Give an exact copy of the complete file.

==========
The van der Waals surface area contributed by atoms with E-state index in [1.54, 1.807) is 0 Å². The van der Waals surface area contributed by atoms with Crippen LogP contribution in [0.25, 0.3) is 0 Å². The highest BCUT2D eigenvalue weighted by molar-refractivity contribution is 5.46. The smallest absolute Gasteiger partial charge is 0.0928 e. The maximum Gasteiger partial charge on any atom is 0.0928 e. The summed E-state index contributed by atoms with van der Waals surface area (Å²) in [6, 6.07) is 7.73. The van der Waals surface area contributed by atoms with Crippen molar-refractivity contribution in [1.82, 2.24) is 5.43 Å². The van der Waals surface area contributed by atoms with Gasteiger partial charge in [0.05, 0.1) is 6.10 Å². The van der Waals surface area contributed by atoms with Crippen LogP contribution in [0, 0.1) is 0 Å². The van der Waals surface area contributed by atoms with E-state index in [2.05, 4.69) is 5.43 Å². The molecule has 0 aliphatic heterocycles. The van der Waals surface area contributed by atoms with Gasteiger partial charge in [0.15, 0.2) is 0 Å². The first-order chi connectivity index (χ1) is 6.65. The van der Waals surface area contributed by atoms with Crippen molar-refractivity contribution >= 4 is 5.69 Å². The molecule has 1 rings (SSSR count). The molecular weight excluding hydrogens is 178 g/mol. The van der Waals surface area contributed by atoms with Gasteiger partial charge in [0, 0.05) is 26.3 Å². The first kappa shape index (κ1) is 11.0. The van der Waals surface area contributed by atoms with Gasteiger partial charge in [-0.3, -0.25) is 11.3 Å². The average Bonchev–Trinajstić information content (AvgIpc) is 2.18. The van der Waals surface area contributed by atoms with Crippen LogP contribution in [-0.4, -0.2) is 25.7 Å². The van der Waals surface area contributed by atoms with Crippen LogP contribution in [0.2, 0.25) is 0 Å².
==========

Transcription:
The van der Waals surface area contributed by atoms with E-state index in [1.54, 1.807) is 0 Å². The van der Waals surface area contributed by atoms with Crippen LogP contribution in [0.25, 0.3) is 0 Å². The highest BCUT2D eigenvalue weighted by molar-refractivity contribution is 5.46. The smallest absolute Gasteiger partial charge is 0.0928 e. The maximum Gasteiger partial charge on any atom is 0.0928 e. The summed E-state index contributed by atoms with van der Waals surface area (Å²) in [6, 6.07) is 7.73. The van der Waals surface area contributed by atoms with Crippen molar-refractivity contribution in [1.82, 2.24) is 5.43 Å². The van der Waals surface area contributed by atoms with Gasteiger partial charge in [0.05, 0.1) is 6.10 Å². The van der Waals surface area contributed by atoms with Crippen LogP contribution in [0, 0.1) is 0 Å². The van der Waals surface area contributed by atoms with E-state index in [2.05, 4.69) is 5.43 Å². The molecule has 0 aliphatic heterocycles. The van der Waals surface area contributed by atoms with Gasteiger partial charge in [0.15, 0.2) is 0 Å². The first-order chi connectivity index (χ1) is 6.65. The van der Waals surface area contributed by atoms with Crippen molar-refractivity contribution >= 4 is 5.69 Å². The molecule has 1 rings (SSSR count). The molecular weight excluding hydrogens is 178 g/mol. The van der Waals surface area contributed by atoms with Gasteiger partial charge in [0, 0.05) is 26.3 Å². The first kappa shape index (κ1) is 11.0. The van der Waals surface area contributed by atoms with Gasteiger partial charge in [-0.3, -0.25) is 11.3 Å². The average Bonchev–Trinajstić information content (AvgIpc) is 2.18. The van der Waals surface area contributed by atoms with Crippen LogP contribution in [-0.4, -0.2) is 25.7 Å². The van der Waals surface area contributed by atoms with Crippen LogP contribution in [0.2, 0.25) is 0 Å².